Predictably, desperate measures are called for in the end, leading to a heart-rending goodbye and postscript. Take a wild stab at how it pans out and you probably won’t be far off the mark, but if you’ve never seen Born Free, be prepared for a final scene that will rip your fragile waterworks to shreds, leaving you thrusting towels at the floor to stem the terrifying, emasculating flow. Of course I credit John Barry and his subtle orchestral manipulation for much of the damage; that iconic theme is sure to turn the rigid stone inside your chest into a palpitating marshmallow in double-quick time.

Born Free is best experienced alone, in a back room, with the lights off and the blinds sealed. Men need to seriously consider the possibility of a fateful urge to inform any woman who may respect them of their viewing of this film. I highly recommend this cathartic cinematic experience however, despite the ramifications.








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Comments
7 Comments. [ Add A Comment ]

Comment by MelG

June 21st 2010 09:39
I really loved this film. Yes I cried - a lot - but that only made it better for me. I can't go past a good animal flick. Thanks for the review.

Comment by Matt Shea

June 21st 2010 10:04
Great write-up Dave. I've never heard of this. I like to think of myself as fairly tight when it comes to the waterworks, but big cat drama could be enough to break my hard heart. Sounds like one of Barry's stranger assignments, but I could very well check this out just on his name alone.

Comment by JohnDoe

June 21st 2010 14:08
Hi Dave,

This one made me cry too as a kid. I haven't been brave enough to revisit Born Free as an adult but am sure it would end in tears.

Really a classic for its design and heartfelt execution.

Comment by Bryn

June 22nd 2010 04:30
I used to love the television spin-off ...
Have you heard of the documentary A Lion Called Christian?

5000 movies?! Sheesh. I can compete against that with my record collection, but not with DVDs. I wonder how many I do have?

Comment by David O'Connell

June 22nd 2010 06:33
Mel, I don't think many people would be able to avoid shedding a tear at the end of this one!


Matt, you've never heard of Born Free? You could knock me over with a feather mate!
This was indeed unusual ground for Barry at a time when he was becoming increasingly known for his astounding work on the Bond films. But this was definitely a forerunner to the type of lush, romantic music he would become associated with in the second half of his career, including great work like Out of Africa, Somewhere in Time, Dances with Wolves, etc.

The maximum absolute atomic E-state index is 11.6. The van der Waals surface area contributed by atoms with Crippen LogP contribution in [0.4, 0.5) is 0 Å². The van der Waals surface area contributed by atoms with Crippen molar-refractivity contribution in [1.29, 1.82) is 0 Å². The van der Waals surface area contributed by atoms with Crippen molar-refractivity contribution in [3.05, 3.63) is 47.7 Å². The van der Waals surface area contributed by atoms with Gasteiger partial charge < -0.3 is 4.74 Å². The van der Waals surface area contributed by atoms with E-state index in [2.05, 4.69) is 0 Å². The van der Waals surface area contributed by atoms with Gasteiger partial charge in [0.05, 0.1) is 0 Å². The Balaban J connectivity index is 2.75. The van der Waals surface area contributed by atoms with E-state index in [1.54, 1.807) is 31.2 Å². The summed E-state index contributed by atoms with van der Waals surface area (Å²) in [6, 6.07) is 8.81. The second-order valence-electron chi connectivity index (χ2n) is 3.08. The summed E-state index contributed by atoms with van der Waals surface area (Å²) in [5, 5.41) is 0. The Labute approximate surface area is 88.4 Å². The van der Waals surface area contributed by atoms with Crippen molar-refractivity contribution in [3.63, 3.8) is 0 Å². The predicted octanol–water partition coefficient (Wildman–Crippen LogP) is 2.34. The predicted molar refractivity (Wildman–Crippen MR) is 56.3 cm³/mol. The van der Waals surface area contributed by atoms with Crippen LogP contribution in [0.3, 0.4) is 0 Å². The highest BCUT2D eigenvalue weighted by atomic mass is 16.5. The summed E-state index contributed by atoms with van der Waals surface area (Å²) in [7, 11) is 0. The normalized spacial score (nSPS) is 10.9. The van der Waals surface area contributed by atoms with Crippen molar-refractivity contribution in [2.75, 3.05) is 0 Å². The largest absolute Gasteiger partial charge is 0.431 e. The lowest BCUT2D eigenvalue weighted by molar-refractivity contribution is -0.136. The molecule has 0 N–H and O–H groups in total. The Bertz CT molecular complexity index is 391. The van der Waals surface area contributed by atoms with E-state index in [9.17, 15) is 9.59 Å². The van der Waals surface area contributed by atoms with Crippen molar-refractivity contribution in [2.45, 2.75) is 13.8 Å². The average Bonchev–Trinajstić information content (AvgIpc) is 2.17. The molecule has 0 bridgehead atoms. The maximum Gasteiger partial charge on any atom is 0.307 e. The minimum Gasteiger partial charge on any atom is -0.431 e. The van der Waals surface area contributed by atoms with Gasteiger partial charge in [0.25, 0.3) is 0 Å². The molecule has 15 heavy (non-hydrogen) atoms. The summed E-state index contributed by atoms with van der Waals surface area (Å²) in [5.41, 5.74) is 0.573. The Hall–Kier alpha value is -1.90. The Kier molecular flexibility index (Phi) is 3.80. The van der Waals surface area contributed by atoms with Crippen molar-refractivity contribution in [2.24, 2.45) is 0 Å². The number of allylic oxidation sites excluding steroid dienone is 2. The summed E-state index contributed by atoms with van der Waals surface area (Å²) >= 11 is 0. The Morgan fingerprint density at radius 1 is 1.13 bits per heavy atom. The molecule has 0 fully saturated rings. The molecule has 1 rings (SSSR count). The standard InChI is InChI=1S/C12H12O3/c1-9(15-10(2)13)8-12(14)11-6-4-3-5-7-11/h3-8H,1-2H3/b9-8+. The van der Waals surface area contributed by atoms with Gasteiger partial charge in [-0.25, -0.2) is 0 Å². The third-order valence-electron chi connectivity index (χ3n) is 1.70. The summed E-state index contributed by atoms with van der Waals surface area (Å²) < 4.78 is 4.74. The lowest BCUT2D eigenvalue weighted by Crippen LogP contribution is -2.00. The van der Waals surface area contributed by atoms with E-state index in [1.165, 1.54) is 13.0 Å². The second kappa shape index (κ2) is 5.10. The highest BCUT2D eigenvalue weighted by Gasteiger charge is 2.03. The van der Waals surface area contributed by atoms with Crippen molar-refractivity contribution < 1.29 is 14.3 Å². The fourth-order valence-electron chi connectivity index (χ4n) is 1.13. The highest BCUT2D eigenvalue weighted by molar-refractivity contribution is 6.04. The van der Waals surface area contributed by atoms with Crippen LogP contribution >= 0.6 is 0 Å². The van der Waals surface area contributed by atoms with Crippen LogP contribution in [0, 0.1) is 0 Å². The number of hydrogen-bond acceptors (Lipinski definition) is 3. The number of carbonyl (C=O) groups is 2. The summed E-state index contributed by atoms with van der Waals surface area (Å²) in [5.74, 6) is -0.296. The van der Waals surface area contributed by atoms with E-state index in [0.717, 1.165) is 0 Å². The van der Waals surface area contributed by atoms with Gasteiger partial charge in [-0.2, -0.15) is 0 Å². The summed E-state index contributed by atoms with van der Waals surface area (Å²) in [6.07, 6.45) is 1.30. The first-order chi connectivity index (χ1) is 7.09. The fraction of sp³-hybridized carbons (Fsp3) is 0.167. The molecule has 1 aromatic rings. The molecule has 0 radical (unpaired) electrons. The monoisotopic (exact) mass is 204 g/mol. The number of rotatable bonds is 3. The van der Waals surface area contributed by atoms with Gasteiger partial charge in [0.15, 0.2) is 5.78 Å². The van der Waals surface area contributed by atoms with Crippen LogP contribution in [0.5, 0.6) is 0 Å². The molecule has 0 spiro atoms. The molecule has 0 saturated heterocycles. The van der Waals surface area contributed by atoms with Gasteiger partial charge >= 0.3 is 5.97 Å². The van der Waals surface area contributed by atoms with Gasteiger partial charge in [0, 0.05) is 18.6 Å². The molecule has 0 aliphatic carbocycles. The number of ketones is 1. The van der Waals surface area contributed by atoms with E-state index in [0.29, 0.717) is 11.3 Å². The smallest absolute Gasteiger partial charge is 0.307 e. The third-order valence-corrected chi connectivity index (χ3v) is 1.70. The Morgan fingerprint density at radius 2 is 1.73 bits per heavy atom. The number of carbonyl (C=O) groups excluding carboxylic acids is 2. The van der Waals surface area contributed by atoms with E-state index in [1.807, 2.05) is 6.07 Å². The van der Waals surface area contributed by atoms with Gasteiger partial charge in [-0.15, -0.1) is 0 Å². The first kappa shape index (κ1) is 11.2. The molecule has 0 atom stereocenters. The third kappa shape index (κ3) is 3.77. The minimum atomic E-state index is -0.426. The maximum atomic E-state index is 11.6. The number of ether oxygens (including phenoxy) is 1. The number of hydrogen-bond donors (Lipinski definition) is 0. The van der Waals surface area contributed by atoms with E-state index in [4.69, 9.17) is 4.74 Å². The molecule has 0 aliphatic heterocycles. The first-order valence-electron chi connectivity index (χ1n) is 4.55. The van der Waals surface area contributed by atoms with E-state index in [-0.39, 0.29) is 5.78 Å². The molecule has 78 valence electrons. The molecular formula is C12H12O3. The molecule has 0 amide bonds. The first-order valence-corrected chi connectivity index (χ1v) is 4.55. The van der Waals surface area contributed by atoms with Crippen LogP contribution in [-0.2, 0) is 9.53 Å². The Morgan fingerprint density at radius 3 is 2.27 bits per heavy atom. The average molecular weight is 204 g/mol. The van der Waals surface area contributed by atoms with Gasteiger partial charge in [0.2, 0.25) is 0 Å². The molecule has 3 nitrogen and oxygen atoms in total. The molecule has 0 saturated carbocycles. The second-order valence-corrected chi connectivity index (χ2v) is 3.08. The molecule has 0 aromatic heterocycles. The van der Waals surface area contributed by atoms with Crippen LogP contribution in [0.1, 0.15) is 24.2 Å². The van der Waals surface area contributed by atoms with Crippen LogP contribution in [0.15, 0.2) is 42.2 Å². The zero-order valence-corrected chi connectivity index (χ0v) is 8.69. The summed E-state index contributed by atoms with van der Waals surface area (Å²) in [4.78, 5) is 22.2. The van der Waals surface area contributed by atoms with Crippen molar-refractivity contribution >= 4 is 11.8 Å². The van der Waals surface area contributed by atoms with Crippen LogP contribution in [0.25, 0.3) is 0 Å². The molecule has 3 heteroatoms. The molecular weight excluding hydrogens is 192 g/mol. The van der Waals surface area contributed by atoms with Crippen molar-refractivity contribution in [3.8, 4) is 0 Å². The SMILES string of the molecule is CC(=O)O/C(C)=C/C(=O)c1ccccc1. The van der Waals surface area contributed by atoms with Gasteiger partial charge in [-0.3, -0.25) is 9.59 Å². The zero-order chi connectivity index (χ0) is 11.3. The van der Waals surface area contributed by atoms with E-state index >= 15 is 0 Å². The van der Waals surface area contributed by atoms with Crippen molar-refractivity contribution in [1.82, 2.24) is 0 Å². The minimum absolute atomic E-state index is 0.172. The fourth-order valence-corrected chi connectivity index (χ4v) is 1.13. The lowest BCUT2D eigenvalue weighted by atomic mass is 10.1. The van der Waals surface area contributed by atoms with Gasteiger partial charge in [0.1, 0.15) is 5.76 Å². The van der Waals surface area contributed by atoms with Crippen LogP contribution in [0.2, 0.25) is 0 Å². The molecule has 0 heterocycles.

JD, it's just as affecting as you no doubt remember it. I've been aware of it for years but just avoided it until now. Some of these old classics just become too tempting to resist when you see them sitting in the cheap bins at Target for 5 or 6 bucks!


Bryn, apparently there's a sequel (with different people) to Born Free as well. Maybe I'll have to hunt that one down too. I have seen the Lion Called Christian story when it became a Youtube sensation. It is a very similar story to Born Free, no doubt about it.
Personally I don't have 5000 DVD's - I probably do have around 5000 movies but nearly all are on old fading VHS tapes - except for 3-4 hundred DVD's.
I do have about 5000 music CD's, probably much the same as you, though around 4000 of those are film scores.

Comment by Bryn

June 22nd 2010 07:55
4000 film scores. Now that is impressive. And just what is your favourite? Top ten? I feel a post coming on ...

I tried selling my VHS at a garage sale. Now that was difficult. A friend said, "Dude, I have one word for you: skip." .... I can't bear to throw them out, so will try again at the next garage sale. Some are really great movies, and even letterboxed, but let's face it, watching VHS quality compared to DVD (let alone Blu-ray) is a pitiful.

Comment by David O'Connell

June 22nd 2010 08:24
Absolutely Bryn, no comparison and I hardly watch anything on the old player anymore though it still goes OK.

Top 10 film scores? Hell, I should do a series of list posts on my favourites, but I might just drop dead before I ever reach the end of it!

If pushed for an all-time favourite - the one I've played the most - it'd probably be Jerry Goldsmith's Alien.
So many dozens of others though: incl. Vertigo, Poltergeist, Diamonds are Forever, Braveheart, The Fury, Raiders of the Lost Ark, To Kill a Mockingbird, The Day the Earth Stood Still........................ .......

What are some of yours mate? You must have a few scattered amongst your massive collection too I imagine?